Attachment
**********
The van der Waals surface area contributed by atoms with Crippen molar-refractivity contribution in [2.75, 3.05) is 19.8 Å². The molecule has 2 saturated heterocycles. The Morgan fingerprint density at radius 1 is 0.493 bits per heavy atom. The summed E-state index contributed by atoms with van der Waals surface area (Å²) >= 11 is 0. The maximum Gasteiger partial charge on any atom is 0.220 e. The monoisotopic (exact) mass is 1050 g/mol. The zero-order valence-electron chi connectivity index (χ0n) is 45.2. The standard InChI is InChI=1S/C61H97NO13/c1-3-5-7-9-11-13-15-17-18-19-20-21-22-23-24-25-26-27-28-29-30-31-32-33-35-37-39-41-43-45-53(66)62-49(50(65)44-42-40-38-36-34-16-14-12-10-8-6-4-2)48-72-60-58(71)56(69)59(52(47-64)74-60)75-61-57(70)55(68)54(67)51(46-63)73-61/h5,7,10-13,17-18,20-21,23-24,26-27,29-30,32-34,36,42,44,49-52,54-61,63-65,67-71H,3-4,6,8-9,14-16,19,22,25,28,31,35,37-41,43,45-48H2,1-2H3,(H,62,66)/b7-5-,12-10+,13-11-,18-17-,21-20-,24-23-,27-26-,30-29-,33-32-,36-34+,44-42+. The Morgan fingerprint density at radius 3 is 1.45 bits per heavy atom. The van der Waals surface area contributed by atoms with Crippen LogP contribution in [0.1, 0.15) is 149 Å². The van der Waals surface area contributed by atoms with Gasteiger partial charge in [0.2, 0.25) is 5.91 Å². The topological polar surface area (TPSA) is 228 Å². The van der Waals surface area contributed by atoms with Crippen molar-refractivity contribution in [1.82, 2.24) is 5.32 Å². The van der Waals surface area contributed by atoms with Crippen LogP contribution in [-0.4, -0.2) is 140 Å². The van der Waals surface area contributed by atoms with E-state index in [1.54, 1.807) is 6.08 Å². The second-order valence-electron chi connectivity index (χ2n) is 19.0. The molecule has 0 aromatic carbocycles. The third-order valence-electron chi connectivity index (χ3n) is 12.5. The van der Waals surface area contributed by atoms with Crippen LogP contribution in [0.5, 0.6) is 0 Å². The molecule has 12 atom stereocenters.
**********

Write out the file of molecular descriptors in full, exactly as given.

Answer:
The van der Waals surface area contributed by atoms with Crippen molar-refractivity contribution in [2.75, 3.05) is 19.8 Å². The molecule has 2 saturated heterocycles. The Morgan fingerprint density at radius 1 is 0.493 bits per heavy atom. The summed E-state index contributed by atoms with van der Waals surface area (Å²) >= 11 is 0. The maximum Gasteiger partial charge on any atom is 0.220 e. The monoisotopic (exact) mass is 1050 g/mol. The zero-order valence-electron chi connectivity index (χ0n) is 45.2. The standard InChI is InChI=1S/C61H97NO13/c1-3-5-7-9-11-13-15-17-18-19-20-21-22-23-24-25-26-27-28-29-30-31-32-33-35-37-39-41-43-45-53(66)62-49(50(65)44-42-40-38-36-34-16-14-12-10-8-6-4-2)48-72-60-58(71)56(69)59(52(47-64)74-60)75-61-57(70)55(68)54(67)51(46-63)73-61/h5,7,10-13,17-18,20-21,23-24,26-27,29-30,32-34,36,42,44,49-52,54-61,63-65,67-71H,3-4,6,8-9,14-16,19,22,25,28,31,35,37-41,43,45-48H2,1-2H3,(H,62,66)/b7-5-,12-10+,13-11-,18-17-,21-20-,24-23-,27-26-,30-29-,33-32-,36-34+,44-42+. The Morgan fingerprint density at radius 3 is 1.45 bits per heavy atom. The van der Waals surface area contributed by atoms with Crippen LogP contribution in [0.1, 0.15) is 149 Å². The van der Waals surface area contributed by atoms with Gasteiger partial charge in [0.2, 0.25) is 5.91 Å². The topological polar surface area (TPSA) is 228 Å². The van der Waals surface area contributed by atoms with Crippen molar-refractivity contribution in [1.82, 2.24) is 5.32 Å². The van der Waals surface area contributed by atoms with Crippen LogP contribution in [-0.4, -0.2) is 140 Å². The van der Waals surface area contributed by atoms with E-state index in [1.54, 1.807) is 6.08 Å². The second-order valence-electron chi connectivity index (χ2n) is 19.0. The molecule has 0 aromatic carbocycles. The third-order valence-electron chi connectivity index (χ3n) is 12.5. The van der Waals surface area contributed by atoms with Crippen LogP contribution in [0.5, 0.6) is 0 Å². The molecule has 12 atom stereocenters.